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The From-Tayloristic-to-Holistic-Organization Model From an Empirical Perspective

  • Carstensen, Vivian
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    The objective of the paper is to confront the conclusions in the seminal papers of Lindbeck and Snower (2001, 2000, 1996) and Snower (1998) with the empirical evidence in the manufacturing sector, thus testing the from-Tayloristic-to-holistic-organization model. Starting from stylized facts as growing incidence of so called high performance/high involvement work systems, the major theoretical findings on determinants and effects of complementary systems of work organization are recapitulated. The derived hypotheses to be tested are: The coexistence of two distinct types of work organization can be shown. According to their characteristics, these types describe a rank order with respect to the existence of sophisticated instruments of human resource management policy. Due to the complementarity property, we observe increasing productivity effects of team production, thus being larger in holistic firms. Empirical evidence reveals that still 43% of firms have a Tayloristic work organization. Holistic firms are more productive. Marginal returns from reorganization towards multiple tasks (team work) prove to be negative in Tayloristic firms and to be positive in holistic firms. Although only borderline significant, these results can be interpreted as an indication for the complementarity hypotheses stipulated by Lindbeck and Snower.

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    File URL: http://diskussionspapiere.wiwi.uni-hannover.de/pdf_bib/dp-256.pdf
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    Paper provided by Leibniz Universität Hannover, Wirtschaftswissenschaftliche Fakultät in its series Hannover Economic Papers (HEP) with number dp-256.

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    Length: 42 pages
    Date of creation: Jun 2002
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    Handle: RePEc:han:dpaper:dp-256
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    1. Holmstrom, Bengt, 1999. "The Firm as a Subeconomy," Journal of Law, Economics and Organization, Oxford University Press, vol. 15(1), pages 74-102, April.
    2. Lindbeck, Assar & Dennis J. Snower , Dennis J., 1995. "Reorganization of Firms and Labor Market Inequality," Working Paper Series 448, Research Institute of Industrial Economics.
    3. Milgrom, Paul & Roberts, John, 1995. "Complementarities and fit strategy, structure, and organizational change in manufacturing," Journal of Accounting and Economics, Elsevier, vol. 19(2-3), pages 179-208, April.
    4. Kochan, Thomas A., 1996. "What works at work : overview and assessment," Working papers 3886-96., Massachusetts Institute of Technology (MIT), Sloan School of Management.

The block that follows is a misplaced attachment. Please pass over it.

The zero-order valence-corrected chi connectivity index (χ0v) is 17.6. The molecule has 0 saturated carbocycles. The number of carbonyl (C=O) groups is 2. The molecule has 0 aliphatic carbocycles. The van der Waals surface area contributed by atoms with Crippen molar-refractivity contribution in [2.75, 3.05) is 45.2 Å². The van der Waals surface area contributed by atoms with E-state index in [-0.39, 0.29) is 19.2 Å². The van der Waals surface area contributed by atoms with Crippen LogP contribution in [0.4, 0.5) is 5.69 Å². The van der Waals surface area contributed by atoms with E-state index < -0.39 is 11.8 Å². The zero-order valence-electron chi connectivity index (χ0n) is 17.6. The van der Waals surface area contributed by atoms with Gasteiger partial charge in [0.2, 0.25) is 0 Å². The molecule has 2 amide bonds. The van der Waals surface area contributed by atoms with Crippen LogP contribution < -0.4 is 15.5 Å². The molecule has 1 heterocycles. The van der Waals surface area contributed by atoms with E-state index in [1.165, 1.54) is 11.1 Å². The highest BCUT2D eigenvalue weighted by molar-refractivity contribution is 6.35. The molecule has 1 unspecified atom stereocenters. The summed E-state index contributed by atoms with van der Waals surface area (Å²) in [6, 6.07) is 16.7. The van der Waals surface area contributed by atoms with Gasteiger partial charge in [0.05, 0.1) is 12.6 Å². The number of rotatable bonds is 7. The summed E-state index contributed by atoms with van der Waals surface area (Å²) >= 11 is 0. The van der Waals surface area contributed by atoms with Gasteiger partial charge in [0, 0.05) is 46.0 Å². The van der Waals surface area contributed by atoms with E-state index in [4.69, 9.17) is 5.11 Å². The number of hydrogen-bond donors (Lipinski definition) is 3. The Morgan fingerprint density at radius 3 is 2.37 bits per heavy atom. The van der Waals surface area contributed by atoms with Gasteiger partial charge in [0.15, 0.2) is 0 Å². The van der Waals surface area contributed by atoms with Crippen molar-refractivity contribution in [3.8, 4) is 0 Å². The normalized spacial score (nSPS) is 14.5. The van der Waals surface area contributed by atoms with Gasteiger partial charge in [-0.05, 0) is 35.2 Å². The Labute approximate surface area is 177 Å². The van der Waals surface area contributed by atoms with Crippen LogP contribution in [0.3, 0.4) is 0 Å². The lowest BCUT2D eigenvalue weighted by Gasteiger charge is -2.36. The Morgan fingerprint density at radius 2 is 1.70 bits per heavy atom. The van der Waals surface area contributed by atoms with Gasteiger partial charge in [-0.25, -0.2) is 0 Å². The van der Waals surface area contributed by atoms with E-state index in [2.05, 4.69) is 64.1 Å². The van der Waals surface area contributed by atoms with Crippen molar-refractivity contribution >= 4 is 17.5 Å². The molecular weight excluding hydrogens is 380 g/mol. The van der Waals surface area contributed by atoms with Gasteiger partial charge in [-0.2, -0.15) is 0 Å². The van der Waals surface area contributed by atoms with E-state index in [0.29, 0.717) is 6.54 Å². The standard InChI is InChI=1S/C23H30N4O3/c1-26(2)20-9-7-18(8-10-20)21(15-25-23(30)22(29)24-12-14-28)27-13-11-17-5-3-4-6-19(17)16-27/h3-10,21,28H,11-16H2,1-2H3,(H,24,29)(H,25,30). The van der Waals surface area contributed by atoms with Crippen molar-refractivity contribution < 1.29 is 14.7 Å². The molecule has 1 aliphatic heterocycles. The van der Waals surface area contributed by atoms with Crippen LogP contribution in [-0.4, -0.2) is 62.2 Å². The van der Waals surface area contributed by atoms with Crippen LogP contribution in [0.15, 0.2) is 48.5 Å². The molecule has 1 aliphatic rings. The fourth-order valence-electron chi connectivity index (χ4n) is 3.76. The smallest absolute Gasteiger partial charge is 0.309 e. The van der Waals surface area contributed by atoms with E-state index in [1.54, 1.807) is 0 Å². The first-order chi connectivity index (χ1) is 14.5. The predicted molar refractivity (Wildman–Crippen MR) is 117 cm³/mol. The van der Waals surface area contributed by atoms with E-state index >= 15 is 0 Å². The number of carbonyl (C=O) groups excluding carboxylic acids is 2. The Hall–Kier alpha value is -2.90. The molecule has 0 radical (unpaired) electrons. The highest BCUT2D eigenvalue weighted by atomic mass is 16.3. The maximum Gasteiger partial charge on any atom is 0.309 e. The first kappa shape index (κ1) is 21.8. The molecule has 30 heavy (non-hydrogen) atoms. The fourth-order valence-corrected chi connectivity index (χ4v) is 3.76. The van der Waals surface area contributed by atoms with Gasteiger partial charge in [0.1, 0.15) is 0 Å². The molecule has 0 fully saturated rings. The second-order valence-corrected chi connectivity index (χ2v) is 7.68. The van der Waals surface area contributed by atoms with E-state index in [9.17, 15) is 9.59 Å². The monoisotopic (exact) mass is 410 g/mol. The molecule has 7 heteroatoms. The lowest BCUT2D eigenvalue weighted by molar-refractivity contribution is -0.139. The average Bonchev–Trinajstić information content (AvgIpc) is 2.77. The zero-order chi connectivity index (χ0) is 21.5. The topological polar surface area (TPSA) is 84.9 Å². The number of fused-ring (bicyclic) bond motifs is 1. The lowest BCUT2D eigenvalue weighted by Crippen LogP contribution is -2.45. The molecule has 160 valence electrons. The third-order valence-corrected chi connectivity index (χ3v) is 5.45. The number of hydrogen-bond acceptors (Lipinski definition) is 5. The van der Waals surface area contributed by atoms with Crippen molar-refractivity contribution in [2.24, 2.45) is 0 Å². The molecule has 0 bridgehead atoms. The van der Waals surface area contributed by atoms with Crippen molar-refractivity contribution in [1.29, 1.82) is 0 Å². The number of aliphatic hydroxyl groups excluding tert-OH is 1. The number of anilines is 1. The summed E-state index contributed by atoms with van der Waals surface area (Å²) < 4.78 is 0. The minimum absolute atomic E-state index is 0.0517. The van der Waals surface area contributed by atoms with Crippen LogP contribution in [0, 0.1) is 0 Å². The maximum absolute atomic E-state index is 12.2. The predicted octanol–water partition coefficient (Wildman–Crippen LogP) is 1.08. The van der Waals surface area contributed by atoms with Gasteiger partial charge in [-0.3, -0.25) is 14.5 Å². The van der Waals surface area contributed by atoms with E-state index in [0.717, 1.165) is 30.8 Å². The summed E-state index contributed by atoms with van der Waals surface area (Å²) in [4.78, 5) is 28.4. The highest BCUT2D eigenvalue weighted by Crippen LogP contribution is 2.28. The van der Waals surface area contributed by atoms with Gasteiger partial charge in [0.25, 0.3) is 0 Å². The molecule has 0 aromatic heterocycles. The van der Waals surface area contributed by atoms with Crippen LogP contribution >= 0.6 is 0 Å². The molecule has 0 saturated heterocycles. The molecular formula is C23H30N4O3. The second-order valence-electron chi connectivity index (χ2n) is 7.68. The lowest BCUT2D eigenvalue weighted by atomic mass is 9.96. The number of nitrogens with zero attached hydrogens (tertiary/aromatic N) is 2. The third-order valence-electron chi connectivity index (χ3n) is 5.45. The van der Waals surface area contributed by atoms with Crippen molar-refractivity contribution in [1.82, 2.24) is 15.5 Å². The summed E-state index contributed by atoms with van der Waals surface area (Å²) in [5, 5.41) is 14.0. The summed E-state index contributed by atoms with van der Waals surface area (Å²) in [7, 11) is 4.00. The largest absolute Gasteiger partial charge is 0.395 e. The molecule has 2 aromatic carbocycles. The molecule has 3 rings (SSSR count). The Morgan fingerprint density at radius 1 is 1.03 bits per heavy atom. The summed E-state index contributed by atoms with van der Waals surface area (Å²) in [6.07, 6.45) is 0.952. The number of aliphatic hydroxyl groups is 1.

5. Tor Jakob Klette & Zvi Griliches, 1994. "The Inconsistency of Common Scales Estimators when Output Prices are Unobserved and Endogenous," Discussion Papers 127, Statistics Norway, Research Department.
    6. Ichniowski, Casey & Shaw, Kathryn & Prennushi, Giovanna, 1997. "The Effects of Human Resource Management Practices on Productivity: A Study of Steel Finishing Lines," American Economic Review, American Economic Association, vol. 87(3), pages 291-313, June.
    7. Kandel, E. & Lazear, E.P., 1990. "Peer Pressure and Partnerships," Papers 90-07, Rochester, Business - Managerial Economics Research Center.
    8. Richard B. Freeman & Morris M. Kleiner & Cheri Ostroff, 2000. "The Anatomy of Employee Involvement and Its Effects on Firms and Workers," NBER Working Papers 8050, National Bureau of Economic Research, Inc.
    9. George Baker & Robert Gibbons & Kevin J. Murphy, 1993. "Subjective Performance Measures in Optimal Incentive Contracts," NBER Working Papers 4480, National Bureau of Economic Research, Inc.
    10. Holmstrom, Bengt & Milgrom, Paul, 1994. "The Firm as an Incentive System," American Economic Review, American Economic Association, vol. 84(4), pages 972-91, September.
    11. W. Bentley MacLeod & Daniel Parent, 1998. "Job Characteristics, Wages and the Employment Contract," CIRANO Working Papers 98s-37, CIRANO.
    12. Truman F. Bewley, 1999. "Work Motivation," Cowles Foundation Discussion Papers 1209, Cowles Foundation for Research in Economics, Yale University.
    13. Truman Bewley, 1999. "Work motivation," Review, Federal Reserve Bank of St. Louis, issue May, pages 35-49.
    14. Bertschek, Irene & Kaiser, Ulrich, 2001. "Productivity effects of organizational change: microeconometric evidence," ZEW Discussion Papers 01-32, ZEW - Zentrum für Europäische Wirtschaftsforschung / Center for European Economic Research.
    15. Milgrom, Paul & Roberts, John, 1994. "Comparing Equilibria," American Economic Review, American Economic Association, vol. 84(3), pages 441-59, June.
    16. Lindbeck, Assar & Snower, Dennis J., 2001. "Centralized bargaining and reorganized work: Are they compatible?," European Economic Review, Elsevier, vol. 45(10), pages 1851-1875, December.
    17. Lindbeck, Assar & Snower, Dennis J., 1999. "Multi-Task Learning and the Reorganization of Work. From Tayloristic to Holistic Organization," IZA Discussion Papers 39, Institute for the Study of Labor (IZA).
    18. Davidson, Russell & MacKinnon, James G., 1993. "Estimation and Inference in Econometrics," OUP Catalogue, Oxford University Press, number 9780195060119, March.
    19. Milgrom, P. & Shannon, C., 1991. "Monotone Comparative Statics," Papers 11, Stanford - Institute for Thoretical Economics.
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